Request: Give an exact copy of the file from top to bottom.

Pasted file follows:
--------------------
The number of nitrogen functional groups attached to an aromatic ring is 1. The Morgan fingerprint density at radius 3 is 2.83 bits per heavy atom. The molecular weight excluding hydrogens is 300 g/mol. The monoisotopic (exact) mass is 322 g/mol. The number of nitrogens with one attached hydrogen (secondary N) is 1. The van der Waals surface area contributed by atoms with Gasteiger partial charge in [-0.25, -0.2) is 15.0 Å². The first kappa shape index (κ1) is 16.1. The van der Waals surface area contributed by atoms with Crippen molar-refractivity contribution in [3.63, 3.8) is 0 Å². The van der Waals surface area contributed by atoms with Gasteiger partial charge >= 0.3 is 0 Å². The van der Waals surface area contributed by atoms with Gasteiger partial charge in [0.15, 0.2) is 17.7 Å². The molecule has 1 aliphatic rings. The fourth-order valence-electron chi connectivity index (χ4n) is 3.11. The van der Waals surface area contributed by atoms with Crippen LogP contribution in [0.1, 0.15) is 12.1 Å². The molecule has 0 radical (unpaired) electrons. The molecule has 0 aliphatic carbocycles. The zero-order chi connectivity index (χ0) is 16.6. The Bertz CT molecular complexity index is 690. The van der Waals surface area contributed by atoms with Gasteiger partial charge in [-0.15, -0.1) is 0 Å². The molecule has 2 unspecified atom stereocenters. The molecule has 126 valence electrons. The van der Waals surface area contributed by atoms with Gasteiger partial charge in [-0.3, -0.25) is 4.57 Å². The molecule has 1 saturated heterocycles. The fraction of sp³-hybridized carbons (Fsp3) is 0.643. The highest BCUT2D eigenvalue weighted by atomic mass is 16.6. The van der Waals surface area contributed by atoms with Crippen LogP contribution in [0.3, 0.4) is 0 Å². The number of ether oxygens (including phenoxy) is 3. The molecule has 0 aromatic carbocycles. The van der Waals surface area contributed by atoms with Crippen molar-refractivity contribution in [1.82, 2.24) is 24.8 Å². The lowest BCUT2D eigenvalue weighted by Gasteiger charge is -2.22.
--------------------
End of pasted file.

The number of nitrogen functional groups attached to an aromatic ring is 1. The Morgan fingerprint density at radius 3 is 2.83 bits per heavy atom. The molecular weight excluding hydrogens is 300 g/mol. The monoisotopic (exact) mass is 322 g/mol. The number of nitrogens with one attached hydrogen (secondary N) is 1. The van der Waals surface area contributed by atoms with Gasteiger partial charge in [-0.25, -0.2) is 15.0 Å². The first kappa shape index (κ1) is 16.1. The van der Waals surface area contributed by atoms with Crippen molar-refractivity contribution in [3.63, 3.8) is 0 Å². The van der Waals surface area contributed by atoms with Gasteiger partial charge >= 0.3 is 0 Å². The van der Waals surface area contributed by atoms with Gasteiger partial charge in [0.15, 0.2) is 17.7 Å². The molecule has 1 aliphatic rings. The fourth-order valence-electron chi connectivity index (χ4n) is 3.11. The van der Waals surface area contributed by atoms with Crippen LogP contribution in [0.1, 0.15) is 12.1 Å². The molecule has 0 radical (unpaired) electrons. The molecule has 0 aliphatic carbocycles. The zero-order chi connectivity index (χ0) is 16.6. The Bertz CT molecular complexity index is 690. The van der Waals surface area contributed by atoms with Gasteiger partial charge in [-0.15, -0.1) is 0 Å². The molecule has 2 unspecified atom stereocenters. The molecule has 126 valence electrons. The van der Waals surface area contributed by atoms with Gasteiger partial charge in [-0.3, -0.25) is 4.57 Å². The molecule has 1 saturated heterocycles. The fraction of sp³-hybridized carbons (Fsp3) is 0.643. The highest BCUT2D eigenvalue weighted by atomic mass is 16.6. The van der Waals surface area contributed by atoms with Crippen LogP contribution in [0.3, 0.4) is 0 Å². The number of ether oxygens (including phenoxy) is 3. The molecule has 0 aromatic carbocycles. The van der Waals surface area contributed by atoms with Crippen molar-refractivity contribution in [1.82, 2.24) is 24.8 Å². The lowest BCUT2D eigenvalue weighted by Gasteiger charge is -2.22.